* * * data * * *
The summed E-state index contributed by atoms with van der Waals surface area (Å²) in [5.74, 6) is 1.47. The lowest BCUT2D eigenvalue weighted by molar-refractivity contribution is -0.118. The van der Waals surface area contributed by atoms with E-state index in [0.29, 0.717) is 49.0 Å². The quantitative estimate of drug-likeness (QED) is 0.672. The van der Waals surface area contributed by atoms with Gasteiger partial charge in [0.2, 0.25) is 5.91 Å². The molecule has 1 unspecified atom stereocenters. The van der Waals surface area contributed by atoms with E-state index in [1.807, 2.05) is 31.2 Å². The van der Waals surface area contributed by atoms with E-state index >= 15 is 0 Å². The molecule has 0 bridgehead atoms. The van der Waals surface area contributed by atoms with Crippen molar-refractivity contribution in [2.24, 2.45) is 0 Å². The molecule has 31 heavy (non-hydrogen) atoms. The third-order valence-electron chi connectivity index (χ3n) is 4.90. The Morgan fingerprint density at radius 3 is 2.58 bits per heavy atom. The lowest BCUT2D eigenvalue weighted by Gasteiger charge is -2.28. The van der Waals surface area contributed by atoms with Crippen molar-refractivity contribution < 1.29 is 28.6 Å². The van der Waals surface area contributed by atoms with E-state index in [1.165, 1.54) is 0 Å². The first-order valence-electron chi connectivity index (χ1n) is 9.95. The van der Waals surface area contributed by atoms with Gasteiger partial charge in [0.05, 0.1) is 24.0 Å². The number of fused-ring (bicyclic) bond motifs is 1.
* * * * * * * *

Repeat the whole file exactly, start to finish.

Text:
The summed E-state index contributed by atoms with van der Waals surface area (Å²) in [5.74, 6) is 1.47. The lowest BCUT2D eigenvalue weighted by molar-refractivity contribution is -0.118. The van der Waals surface area contributed by atoms with E-state index in [0.29, 0.717) is 49.0 Å². The quantitative estimate of drug-likeness (QED) is 0.672. The van der Waals surface area contributed by atoms with Gasteiger partial charge in [0.2, 0.25) is 5.91 Å². The molecule has 1 unspecified atom stereocenters. The van der Waals surface area contributed by atoms with E-state index in [1.807, 2.05) is 31.2 Å². The van der Waals surface area contributed by atoms with E-state index >= 15 is 0 Å². The molecule has 0 bridgehead atoms. The van der Waals surface area contributed by atoms with Crippen molar-refractivity contribution in [2.24, 2.45) is 0 Å². The molecule has 31 heavy (non-hydrogen) atoms. The third-order valence-electron chi connectivity index (χ3n) is 4.90. The Morgan fingerprint density at radius 3 is 2.58 bits per heavy atom. The lowest BCUT2D eigenvalue weighted by Gasteiger charge is -2.28. The van der Waals surface area contributed by atoms with Crippen molar-refractivity contribution < 1.29 is 28.6 Å². The van der Waals surface area contributed by atoms with E-state index in [1.165, 1.54) is 0 Å². The first-order valence-electron chi connectivity index (χ1n) is 9.95. The van der Waals surface area contributed by atoms with Gasteiger partial charge in [0.05, 0.1) is 24.0 Å². The number of fused-ring (bicyclic) bond motifs is 1.